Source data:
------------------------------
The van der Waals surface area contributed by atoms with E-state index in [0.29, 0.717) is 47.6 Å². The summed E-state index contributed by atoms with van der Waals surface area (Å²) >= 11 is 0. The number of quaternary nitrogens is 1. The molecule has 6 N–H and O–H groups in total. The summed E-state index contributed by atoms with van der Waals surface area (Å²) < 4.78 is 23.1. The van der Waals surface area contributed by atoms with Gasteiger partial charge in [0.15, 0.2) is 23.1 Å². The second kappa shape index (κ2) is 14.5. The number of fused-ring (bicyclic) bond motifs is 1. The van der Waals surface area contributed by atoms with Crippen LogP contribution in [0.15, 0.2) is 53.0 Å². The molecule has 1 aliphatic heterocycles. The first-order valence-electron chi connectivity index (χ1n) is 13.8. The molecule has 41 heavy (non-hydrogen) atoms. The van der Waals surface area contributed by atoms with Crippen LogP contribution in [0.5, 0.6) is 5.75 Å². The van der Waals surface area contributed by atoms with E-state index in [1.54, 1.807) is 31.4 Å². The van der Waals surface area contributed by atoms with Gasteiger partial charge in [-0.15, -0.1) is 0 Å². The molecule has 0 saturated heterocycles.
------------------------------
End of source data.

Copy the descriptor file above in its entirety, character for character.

The van der Waals surface area contributed by atoms with E-state index in [0.29, 0.717) is 47.6 Å². The summed E-state index contributed by atoms with van der Waals surface area (Å²) >= 11 is 0. The number of quaternary nitrogens is 1. The molecule has 6 N–H and O–H groups in total. The summed E-state index contributed by atoms with van der Waals surface area (Å²) < 4.78 is 23.1. The van der Waals surface area contributed by atoms with Gasteiger partial charge in [0.15, 0.2) is 23.1 Å². The second kappa shape index (κ2) is 14.5. The number of fused-ring (bicyclic) bond motifs is 1. The van der Waals surface area contributed by atoms with Crippen LogP contribution in [0.15, 0.2) is 53.0 Å². The molecule has 1 aliphatic heterocycles. The first-order valence-electron chi connectivity index (χ1n) is 13.8. The molecule has 41 heavy (non-hydrogen) atoms. The van der Waals surface area contributed by atoms with Crippen LogP contribution in [0.5, 0.6) is 5.75 Å². The van der Waals surface area contributed by atoms with E-state index in [1.54, 1.807) is 31.4 Å². The van der Waals surface area contributed by atoms with Gasteiger partial charge in [-0.15, -0.1) is 0 Å². The molecule has 0 saturated heterocycles.